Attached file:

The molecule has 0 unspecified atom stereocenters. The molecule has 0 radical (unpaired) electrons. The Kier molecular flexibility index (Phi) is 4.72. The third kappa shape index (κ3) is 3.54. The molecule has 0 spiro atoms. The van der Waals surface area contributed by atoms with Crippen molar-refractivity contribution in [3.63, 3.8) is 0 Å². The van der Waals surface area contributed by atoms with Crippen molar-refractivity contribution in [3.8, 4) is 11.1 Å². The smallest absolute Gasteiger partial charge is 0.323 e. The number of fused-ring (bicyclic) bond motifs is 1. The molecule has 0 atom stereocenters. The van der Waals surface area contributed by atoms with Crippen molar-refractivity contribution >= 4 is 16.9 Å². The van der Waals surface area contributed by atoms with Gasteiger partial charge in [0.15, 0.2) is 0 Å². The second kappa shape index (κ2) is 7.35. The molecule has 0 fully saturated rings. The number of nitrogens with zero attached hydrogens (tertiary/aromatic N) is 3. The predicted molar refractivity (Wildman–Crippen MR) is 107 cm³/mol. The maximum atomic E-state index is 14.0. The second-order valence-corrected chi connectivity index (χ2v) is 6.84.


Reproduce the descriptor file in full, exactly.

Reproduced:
The molecule has 0 unspecified atom stereocenters. The molecule has 0 radical (unpaired) electrons. The Kier molecular flexibility index (Phi) is 4.72. The third kappa shape index (κ3) is 3.54. The molecule has 0 spiro atoms. The van der Waals surface area contributed by atoms with Crippen molar-refractivity contribution in [3.63, 3.8) is 0 Å². The van der Waals surface area contributed by atoms with Crippen molar-refractivity contribution in [3.8, 4) is 11.1 Å². The smallest absolute Gasteiger partial charge is 0.323 e. The number of fused-ring (bicyclic) bond motifs is 1. The molecule has 0 atom stereocenters. The van der Waals surface area contributed by atoms with Crippen molar-refractivity contribution >= 4 is 16.9 Å². The van der Waals surface area contributed by atoms with Gasteiger partial charge in [0.15, 0.2) is 0 Å². The second kappa shape index (κ2) is 7.35. The molecule has 0 fully saturated rings. The number of nitrogens with zero attached hydrogens (tertiary/aromatic N) is 3. The predicted molar refractivity (Wildman–Crippen MR) is 107 cm³/mol. The maximum atomic E-state index is 14.0. The second-order valence-corrected chi connectivity index (χ2v) is 6.84.